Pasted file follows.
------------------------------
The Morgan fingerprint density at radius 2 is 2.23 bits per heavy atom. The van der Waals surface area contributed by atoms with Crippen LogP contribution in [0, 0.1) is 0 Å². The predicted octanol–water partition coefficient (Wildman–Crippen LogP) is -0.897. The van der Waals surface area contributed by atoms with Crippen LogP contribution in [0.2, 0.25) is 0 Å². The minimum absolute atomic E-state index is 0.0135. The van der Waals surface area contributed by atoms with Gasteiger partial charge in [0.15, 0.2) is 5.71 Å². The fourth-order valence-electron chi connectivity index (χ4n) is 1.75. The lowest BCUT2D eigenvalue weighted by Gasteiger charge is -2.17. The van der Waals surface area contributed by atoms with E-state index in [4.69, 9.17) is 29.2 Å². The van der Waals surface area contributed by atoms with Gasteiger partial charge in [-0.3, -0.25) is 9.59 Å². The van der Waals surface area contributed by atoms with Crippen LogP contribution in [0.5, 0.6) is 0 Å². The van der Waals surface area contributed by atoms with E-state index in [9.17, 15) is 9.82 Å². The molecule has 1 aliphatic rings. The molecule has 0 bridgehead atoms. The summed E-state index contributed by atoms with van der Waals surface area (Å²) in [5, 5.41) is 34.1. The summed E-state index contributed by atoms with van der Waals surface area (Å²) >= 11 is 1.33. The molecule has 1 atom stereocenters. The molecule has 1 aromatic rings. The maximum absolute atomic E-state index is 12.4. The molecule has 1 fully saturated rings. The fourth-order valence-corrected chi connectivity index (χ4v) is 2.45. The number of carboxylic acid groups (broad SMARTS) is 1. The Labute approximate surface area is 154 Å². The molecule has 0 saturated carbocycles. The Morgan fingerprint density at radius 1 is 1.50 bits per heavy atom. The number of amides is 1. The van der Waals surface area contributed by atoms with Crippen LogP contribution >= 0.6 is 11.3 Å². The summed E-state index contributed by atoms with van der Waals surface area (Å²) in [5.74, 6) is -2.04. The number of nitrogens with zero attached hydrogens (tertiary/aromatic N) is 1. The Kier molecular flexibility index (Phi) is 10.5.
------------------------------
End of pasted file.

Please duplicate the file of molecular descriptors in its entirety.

The Morgan fingerprint density at radius 2 is 2.23 bits per heavy atom. The van der Waals surface area contributed by atoms with Crippen LogP contribution in [0, 0.1) is 0 Å². The predicted octanol–water partition coefficient (Wildman–Crippen LogP) is -0.897. The van der Waals surface area contributed by atoms with Crippen LogP contribution in [0.2, 0.25) is 0 Å². The minimum absolute atomic E-state index is 0.0135. The van der Waals surface area contributed by atoms with Gasteiger partial charge in [0.15, 0.2) is 5.71 Å². The fourth-order valence-electron chi connectivity index (χ4n) is 1.75. The lowest BCUT2D eigenvalue weighted by Gasteiger charge is -2.17. The van der Waals surface area contributed by atoms with E-state index in [4.69, 9.17) is 29.2 Å². The van der Waals surface area contributed by atoms with Gasteiger partial charge in [-0.3, -0.25) is 9.59 Å². The van der Waals surface area contributed by atoms with Crippen LogP contribution in [0.5, 0.6) is 0 Å². The van der Waals surface area contributed by atoms with E-state index in [9.17, 15) is 9.82 Å². The molecule has 1 aliphatic rings. The molecule has 0 bridgehead atoms. The summed E-state index contributed by atoms with van der Waals surface area (Å²) in [5, 5.41) is 34.1. The summed E-state index contributed by atoms with van der Waals surface area (Å²) >= 11 is 1.33. The molecule has 1 atom stereocenters. The molecule has 1 aromatic rings. The maximum absolute atomic E-state index is 12.4. The molecule has 1 fully saturated rings. The fourth-order valence-corrected chi connectivity index (χ4v) is 2.45. The number of carboxylic acid groups (broad SMARTS) is 1. The Labute approximate surface area is 154 Å². The molecule has 0 saturated carbocycles. The Morgan fingerprint density at radius 1 is 1.50 bits per heavy atom. The number of amides is 1. The van der Waals surface area contributed by atoms with Crippen LogP contribution >= 0.6 is 11.3 Å². The summed E-state index contributed by atoms with van der Waals surface area (Å²) in [5.74, 6) is -2.04. The number of nitrogens with zero attached hydrogens (tertiary/aromatic N) is 1. The Kier molecular flexibility index (Phi) is 10.5.